The decline in Ozil’s play aligned with a long-standing contract stalemate, which was eventually put to rest with an eye-watering figure of £350,000 per week. This significant financial gamble by Arsenal was placed under scrutiny, when Ozil lost his place in the side as the team struggled under Unai Emery.

Loss of form and loss of trust under Wenger’s successors

Arsene Wenger left his role at Arsenal in the summer of 2018, and with his departure, Ozil lost his most ardent supporter. This came at an awkward time for Ozil, as he experienced a tumultuous World Cup, and subsequently retired from international duty. This cannot have helped his state of mind when he returned to Arsenal.

In theory, Ozil’s retirement from international play should have afforded him more time and energy to devote towards club football, but things did not work out that way. Wenger himself admitted that Ozil may lose motivation once he no longer had a World Cup or a European Championship to prepare for, and that turned out to be the reality.

There were considerable efforts to get more out of Ozil, but they were unsuccessful, culminating in Ozil’s omission from the side on multiple occasions under multiple managers. Then followed a similar pattern by Emery and his successors Ljungberg and Arteta, who attempted to reinstate Ozil into the team in the hopes of coaxing out the 2015 version of his play But, a display of petulance during a loss to Manchester City lost him his place under Ljungberg, and Arteta never used him after March 2020.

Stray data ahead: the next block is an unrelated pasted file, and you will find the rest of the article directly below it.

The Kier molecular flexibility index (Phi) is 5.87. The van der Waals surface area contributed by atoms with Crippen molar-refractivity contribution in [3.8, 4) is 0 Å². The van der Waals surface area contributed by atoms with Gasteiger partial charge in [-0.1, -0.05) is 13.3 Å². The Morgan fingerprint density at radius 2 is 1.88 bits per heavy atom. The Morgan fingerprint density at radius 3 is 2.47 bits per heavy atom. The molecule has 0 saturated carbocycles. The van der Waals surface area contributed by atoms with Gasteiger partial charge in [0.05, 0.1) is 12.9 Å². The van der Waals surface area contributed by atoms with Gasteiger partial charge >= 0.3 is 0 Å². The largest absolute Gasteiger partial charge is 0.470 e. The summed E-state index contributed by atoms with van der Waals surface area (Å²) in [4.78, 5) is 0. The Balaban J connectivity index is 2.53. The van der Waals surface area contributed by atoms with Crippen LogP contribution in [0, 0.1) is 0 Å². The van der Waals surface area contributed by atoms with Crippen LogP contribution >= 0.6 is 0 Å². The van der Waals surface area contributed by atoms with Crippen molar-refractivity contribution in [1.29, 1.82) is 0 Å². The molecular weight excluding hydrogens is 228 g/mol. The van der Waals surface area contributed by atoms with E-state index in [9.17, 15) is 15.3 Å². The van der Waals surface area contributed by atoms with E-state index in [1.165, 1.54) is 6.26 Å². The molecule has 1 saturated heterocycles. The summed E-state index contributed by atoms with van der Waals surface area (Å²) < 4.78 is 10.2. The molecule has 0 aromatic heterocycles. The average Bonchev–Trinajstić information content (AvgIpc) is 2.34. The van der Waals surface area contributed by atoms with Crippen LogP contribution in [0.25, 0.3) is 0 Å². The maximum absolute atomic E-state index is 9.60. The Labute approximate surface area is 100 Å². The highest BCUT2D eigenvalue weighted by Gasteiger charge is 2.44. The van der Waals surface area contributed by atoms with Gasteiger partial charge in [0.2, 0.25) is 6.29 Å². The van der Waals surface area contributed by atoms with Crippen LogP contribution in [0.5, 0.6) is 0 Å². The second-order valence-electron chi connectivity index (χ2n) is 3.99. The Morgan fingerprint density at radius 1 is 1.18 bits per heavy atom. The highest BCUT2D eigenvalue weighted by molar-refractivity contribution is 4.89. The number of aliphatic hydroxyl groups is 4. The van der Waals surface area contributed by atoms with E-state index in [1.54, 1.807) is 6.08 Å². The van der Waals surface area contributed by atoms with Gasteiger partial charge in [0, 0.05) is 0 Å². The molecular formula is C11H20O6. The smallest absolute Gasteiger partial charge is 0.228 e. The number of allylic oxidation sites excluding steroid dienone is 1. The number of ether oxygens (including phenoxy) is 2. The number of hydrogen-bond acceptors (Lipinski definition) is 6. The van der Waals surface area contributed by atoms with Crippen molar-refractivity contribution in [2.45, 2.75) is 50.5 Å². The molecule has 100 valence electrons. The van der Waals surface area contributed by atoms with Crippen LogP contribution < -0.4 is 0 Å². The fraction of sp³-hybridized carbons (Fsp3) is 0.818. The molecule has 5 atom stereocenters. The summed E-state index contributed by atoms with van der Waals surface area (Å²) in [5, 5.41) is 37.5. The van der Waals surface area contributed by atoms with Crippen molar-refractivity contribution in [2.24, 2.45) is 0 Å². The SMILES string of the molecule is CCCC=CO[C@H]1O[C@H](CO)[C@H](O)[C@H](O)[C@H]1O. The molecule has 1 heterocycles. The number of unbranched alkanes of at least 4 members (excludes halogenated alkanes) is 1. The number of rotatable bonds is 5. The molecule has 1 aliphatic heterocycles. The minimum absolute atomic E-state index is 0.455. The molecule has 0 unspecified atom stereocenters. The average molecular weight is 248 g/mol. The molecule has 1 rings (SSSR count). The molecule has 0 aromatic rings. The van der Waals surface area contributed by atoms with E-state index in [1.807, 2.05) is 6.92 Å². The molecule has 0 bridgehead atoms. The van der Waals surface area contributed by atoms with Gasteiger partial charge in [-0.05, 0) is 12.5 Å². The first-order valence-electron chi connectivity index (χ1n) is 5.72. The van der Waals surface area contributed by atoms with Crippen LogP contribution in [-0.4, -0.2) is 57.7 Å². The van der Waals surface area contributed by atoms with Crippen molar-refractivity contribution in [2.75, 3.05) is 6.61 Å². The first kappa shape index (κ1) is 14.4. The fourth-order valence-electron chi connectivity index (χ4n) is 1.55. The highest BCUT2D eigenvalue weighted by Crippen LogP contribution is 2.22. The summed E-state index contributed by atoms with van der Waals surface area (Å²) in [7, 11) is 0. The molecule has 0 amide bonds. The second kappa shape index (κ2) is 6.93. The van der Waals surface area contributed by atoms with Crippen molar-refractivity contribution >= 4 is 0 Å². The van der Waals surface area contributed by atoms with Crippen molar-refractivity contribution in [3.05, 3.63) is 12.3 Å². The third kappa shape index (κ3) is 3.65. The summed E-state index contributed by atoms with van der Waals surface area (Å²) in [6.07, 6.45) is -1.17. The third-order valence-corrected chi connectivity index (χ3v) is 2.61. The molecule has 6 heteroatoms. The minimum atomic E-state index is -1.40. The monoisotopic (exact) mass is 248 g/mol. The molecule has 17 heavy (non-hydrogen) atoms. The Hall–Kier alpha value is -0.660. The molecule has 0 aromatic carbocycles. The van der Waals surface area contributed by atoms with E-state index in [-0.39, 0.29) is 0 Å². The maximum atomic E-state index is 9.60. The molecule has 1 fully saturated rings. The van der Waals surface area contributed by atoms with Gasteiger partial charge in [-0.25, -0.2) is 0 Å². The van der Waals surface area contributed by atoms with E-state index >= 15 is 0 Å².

It would be unfair to say however, that the situation came about only as a result of Ozi’s perceived attitude. For Arteta to cut Ozil from his plans so readily, he must have suspected that Ozil wouldn’t meet his demands, with little faith that Ozil would rekindle his past form. Arteta has insisted that Ozil had every chance to win back his place in the side, but as he failed to do so, he was left out of the first-team picture, despite his significant contract draining the club’s resources.

There were also external circumstances that restricted Ozil’s development, and the development of Arsenal as a team. In Wenger’s final years, the Arsenal board failed to strengthen the side sufficiently, culminating in a series of underwhelming league performances, this meant the team neither progressed nor harnessed Ozil’s talent. In addition to this, the style of football in the Premier League was undergoing a transition from a technical, possession-based style to a physical, high-energy style, a style not suited to Ozil.

A player of such outstanding natural ability and trophy-winning pedigree should have had a far happier ending than Ozil at Arsenal, but a combination of factors has meant he leaves with a complex legacy, and a marked feeling of unfulfilled potential.